Freezing Fresh Pumpkin: Quick and Easy Steps

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Pumpkin is rich in vitamin A and fiber. If you’re concerned about your weight, it’s a food you should consume as it’s low in calories. It’s almost fat free and there’s no risk of cholesterol.

It’s a popular food that could be eaten as a vegetable or turned into mouthwatering dishes like pumpkin pie (with whipped cream), pumpkin soup, and pumpkin bread.

Here are the steps to preparing, cooking, and freezing fresh pumpkin.


Choosing Pumpkin

Opt for pie pumpkins. They are smaller and easier to handle. What’s more, they are sweeter and their texture is finer than the larger type pumpkins. When selecting pie pumpkins, look for ones that are firm, those without cuts or scratches. Avoid those with soft spots and those that don’t have a healthy orange color.

A pie pumpkin, usually about six inches in diameter, can fetch you from two to three cups of puree.

Preparing Pumpkin

Give the pumpkin a thorough wash. Use cold water or better still, lukewarm water. Don’t use soap, if the exterior doesn’t look clean.

Once the pumpkin is clean, you are ready to slice it into two. If you’re using a normal kitchen knife, you have to be extra careful. The hard surface could cause the knife to slip off easily.

So, for the sake of safety, use a tough serrated knife. Use a sawing motion to make the cutting secure and clean.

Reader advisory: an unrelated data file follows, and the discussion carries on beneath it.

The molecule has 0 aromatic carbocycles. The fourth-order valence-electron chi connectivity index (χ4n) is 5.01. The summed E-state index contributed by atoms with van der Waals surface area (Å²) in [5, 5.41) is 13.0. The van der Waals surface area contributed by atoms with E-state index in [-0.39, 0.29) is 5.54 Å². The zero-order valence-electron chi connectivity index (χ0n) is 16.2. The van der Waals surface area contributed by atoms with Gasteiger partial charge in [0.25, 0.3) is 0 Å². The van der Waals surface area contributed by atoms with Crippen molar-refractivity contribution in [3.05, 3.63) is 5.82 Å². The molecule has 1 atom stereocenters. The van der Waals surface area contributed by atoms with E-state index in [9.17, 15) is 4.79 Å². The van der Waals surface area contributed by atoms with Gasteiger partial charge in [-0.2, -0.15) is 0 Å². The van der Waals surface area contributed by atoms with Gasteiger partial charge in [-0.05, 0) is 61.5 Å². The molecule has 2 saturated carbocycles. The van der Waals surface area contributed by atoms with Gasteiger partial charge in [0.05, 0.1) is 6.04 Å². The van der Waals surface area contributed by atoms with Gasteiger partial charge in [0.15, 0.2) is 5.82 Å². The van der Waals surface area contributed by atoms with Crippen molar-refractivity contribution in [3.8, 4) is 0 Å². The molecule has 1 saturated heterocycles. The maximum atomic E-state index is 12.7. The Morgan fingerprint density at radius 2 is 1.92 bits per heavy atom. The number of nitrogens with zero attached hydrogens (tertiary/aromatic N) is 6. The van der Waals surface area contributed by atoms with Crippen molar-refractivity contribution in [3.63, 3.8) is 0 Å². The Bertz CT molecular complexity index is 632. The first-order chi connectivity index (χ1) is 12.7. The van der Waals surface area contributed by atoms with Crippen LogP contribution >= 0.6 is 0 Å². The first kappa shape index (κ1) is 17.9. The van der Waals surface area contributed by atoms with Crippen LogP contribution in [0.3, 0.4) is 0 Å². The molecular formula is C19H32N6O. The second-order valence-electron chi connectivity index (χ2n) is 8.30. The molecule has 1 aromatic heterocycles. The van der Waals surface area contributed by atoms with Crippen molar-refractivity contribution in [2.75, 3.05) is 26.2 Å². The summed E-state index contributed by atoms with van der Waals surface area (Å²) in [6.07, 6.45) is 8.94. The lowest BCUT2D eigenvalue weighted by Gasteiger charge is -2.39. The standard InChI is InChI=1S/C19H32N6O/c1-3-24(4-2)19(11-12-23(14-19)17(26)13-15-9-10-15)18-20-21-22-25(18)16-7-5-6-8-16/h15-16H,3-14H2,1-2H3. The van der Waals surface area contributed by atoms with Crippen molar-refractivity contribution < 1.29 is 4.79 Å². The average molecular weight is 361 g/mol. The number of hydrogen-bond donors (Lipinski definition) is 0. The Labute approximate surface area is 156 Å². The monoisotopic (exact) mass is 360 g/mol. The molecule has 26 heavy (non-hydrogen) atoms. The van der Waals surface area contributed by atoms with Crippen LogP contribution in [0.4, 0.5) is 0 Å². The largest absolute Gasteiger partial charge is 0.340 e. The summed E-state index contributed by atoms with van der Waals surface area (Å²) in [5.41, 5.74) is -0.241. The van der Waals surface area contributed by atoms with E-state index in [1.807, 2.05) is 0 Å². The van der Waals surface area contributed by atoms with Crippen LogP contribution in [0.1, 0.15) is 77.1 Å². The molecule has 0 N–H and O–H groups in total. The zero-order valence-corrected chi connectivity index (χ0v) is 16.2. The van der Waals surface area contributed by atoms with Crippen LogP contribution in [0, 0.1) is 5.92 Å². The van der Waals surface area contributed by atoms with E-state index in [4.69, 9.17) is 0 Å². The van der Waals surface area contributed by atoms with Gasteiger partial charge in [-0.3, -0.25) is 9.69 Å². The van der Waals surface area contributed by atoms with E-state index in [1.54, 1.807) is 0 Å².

The next step is to scoop the seeds out. You also want to remove the stringy interior until you see a smooth inner surface. Before you think of disposing the seeds, let it be known that they could be planted, or roasted and eaten. Pumpkin seeds are a rich source of vitamins and minerals. You can easily find information over the Internet on how to roast pumpkin seeds.



With the interior now `clean’ you’re ready to cook the pumpkin by microwaving it. Look for a large microwaveable bowl that would hold the cut pumpkins. Otherwise, you can use a smaller bowl, but may have to cut the pumpkin into smaller pieces. The bigger the pumpkin pieces, the easier it is to scoop out the flesh after it’s cooked.

With the pumpkin in the bowl, add a sufficient amount of water and cover the bowl before putting it into a microwave oven.

The next step is to cook the pumpkin slices until they turn soft. Start by cooking in High mode for about 18 to 20 minutes. If after that time the pumpkin is not well cooked, cook in increments of five minutes until it’s soft.

You’re now ready to scoop out the soft pumpkin flesh. It only takes a few minutes to turn it into a puree with the help of a blender.


With the pumpkin puree done, you’re ready to freeze it. You can store the pumpkin puree in a plastic container or a Ziploc bag. The important thing is to draw out as much air as possible before putting it in the freezer. Pumpkin stored thus can last up to six months.

References – preparing and freezing pumpkin - nutrition content and selection of pumpkins